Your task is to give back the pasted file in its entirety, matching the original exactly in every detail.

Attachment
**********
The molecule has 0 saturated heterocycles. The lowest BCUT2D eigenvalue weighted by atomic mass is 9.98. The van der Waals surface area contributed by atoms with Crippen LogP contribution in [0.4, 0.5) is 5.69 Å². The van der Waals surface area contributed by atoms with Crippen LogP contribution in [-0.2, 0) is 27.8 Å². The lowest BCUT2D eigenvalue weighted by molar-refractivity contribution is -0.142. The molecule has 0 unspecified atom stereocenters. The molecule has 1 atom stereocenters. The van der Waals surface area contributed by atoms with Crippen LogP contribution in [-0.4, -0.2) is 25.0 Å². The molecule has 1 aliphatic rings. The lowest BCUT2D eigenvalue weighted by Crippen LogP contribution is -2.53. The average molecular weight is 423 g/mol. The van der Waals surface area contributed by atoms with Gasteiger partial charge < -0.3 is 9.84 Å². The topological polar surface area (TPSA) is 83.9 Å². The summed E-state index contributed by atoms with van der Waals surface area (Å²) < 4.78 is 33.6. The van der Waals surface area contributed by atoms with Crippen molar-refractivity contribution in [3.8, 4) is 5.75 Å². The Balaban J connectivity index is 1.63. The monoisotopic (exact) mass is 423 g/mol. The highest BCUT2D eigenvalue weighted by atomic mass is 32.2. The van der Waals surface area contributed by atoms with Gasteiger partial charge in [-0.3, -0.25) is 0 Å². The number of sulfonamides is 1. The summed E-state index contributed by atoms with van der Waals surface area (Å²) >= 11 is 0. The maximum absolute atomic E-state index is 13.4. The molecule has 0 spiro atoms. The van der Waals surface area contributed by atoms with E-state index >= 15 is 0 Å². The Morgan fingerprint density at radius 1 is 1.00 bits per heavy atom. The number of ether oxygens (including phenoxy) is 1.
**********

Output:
The molecule has 0 saturated heterocycles. The lowest BCUT2D eigenvalue weighted by atomic mass is 9.98. The van der Waals surface area contributed by atoms with Crippen LogP contribution in [0.4, 0.5) is 5.69 Å². The van der Waals surface area contributed by atoms with Crippen LogP contribution in [-0.2, 0) is 27.8 Å². The lowest BCUT2D eigenvalue weighted by molar-refractivity contribution is -0.142. The molecule has 0 unspecified atom stereocenters. The molecule has 1 atom stereocenters. The van der Waals surface area contributed by atoms with Crippen LogP contribution in [-0.4, -0.2) is 25.0 Å². The molecule has 1 aliphatic rings. The lowest BCUT2D eigenvalue weighted by Crippen LogP contribution is -2.53. The average molecular weight is 423 g/mol. The van der Waals surface area contributed by atoms with Gasteiger partial charge < -0.3 is 9.84 Å². The topological polar surface area (TPSA) is 83.9 Å². The summed E-state index contributed by atoms with van der Waals surface area (Å²) < 4.78 is 33.6. The van der Waals surface area contributed by atoms with Crippen molar-refractivity contribution in [3.8, 4) is 5.75 Å². The Balaban J connectivity index is 1.63. The monoisotopic (exact) mass is 423 g/mol. The highest BCUT2D eigenvalue weighted by atomic mass is 32.2. The van der Waals surface area contributed by atoms with Gasteiger partial charge in [-0.3, -0.25) is 0 Å². The number of sulfonamides is 1. The summed E-state index contributed by atoms with van der Waals surface area (Å²) >= 11 is 0. The maximum absolute atomic E-state index is 13.4. The molecule has 0 spiro atoms. The van der Waals surface area contributed by atoms with E-state index >= 15 is 0 Å². The Morgan fingerprint density at radius 1 is 1.00 bits per heavy atom. The number of ether oxygens (including phenoxy) is 1.